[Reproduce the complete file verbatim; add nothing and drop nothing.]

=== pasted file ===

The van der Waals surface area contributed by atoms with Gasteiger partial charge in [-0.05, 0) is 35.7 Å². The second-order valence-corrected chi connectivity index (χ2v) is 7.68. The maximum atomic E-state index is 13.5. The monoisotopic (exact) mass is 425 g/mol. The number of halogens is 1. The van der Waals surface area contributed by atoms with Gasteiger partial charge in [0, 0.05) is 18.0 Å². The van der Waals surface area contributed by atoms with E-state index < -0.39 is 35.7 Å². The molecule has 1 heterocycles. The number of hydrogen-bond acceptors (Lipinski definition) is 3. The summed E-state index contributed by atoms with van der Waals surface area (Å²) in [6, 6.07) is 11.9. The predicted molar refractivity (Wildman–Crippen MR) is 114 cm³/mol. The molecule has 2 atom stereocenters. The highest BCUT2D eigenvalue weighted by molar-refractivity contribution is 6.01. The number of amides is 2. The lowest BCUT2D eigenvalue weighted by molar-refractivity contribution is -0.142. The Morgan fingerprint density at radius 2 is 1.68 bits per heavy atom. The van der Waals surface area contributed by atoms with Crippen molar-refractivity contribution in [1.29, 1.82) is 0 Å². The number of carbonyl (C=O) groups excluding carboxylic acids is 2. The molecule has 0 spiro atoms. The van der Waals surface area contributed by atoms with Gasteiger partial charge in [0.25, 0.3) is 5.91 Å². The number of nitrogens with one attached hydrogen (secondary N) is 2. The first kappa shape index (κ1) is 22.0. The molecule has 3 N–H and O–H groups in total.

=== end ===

The van der Waals surface area contributed by atoms with Gasteiger partial charge in [-0.05, 0) is 35.7 Å². The second-order valence-corrected chi connectivity index (χ2v) is 7.68. The maximum atomic E-state index is 13.5. The monoisotopic (exact) mass is 425 g/mol. The number of halogens is 1. The van der Waals surface area contributed by atoms with Gasteiger partial charge in [0, 0.05) is 18.0 Å². The van der Waals surface area contributed by atoms with E-state index < -0.39 is 35.7 Å². The molecule has 1 heterocycles. The number of hydrogen-bond acceptors (Lipinski definition) is 3. The summed E-state index contributed by atoms with van der Waals surface area (Å²) in [6, 6.07) is 11.9. The predicted molar refractivity (Wildman–Crippen MR) is 114 cm³/mol. The molecule has 2 atom stereocenters. The highest BCUT2D eigenvalue weighted by molar-refractivity contribution is 6.01. The number of amides is 2. The lowest BCUT2D eigenvalue weighted by molar-refractivity contribution is -0.142. The Morgan fingerprint density at radius 2 is 1.68 bits per heavy atom. The van der Waals surface area contributed by atoms with Crippen molar-refractivity contribution in [1.29, 1.82) is 0 Å². The number of carbonyl (C=O) groups excluding carboxylic acids is 2. The molecule has 0 spiro atoms. The van der Waals surface area contributed by atoms with Gasteiger partial charge in [0.25, 0.3) is 5.91 Å². The number of nitrogens with one attached hydrogen (secondary N) is 2. The first kappa shape index (κ1) is 22.0. The molecule has 3 N–H and O–H groups in total.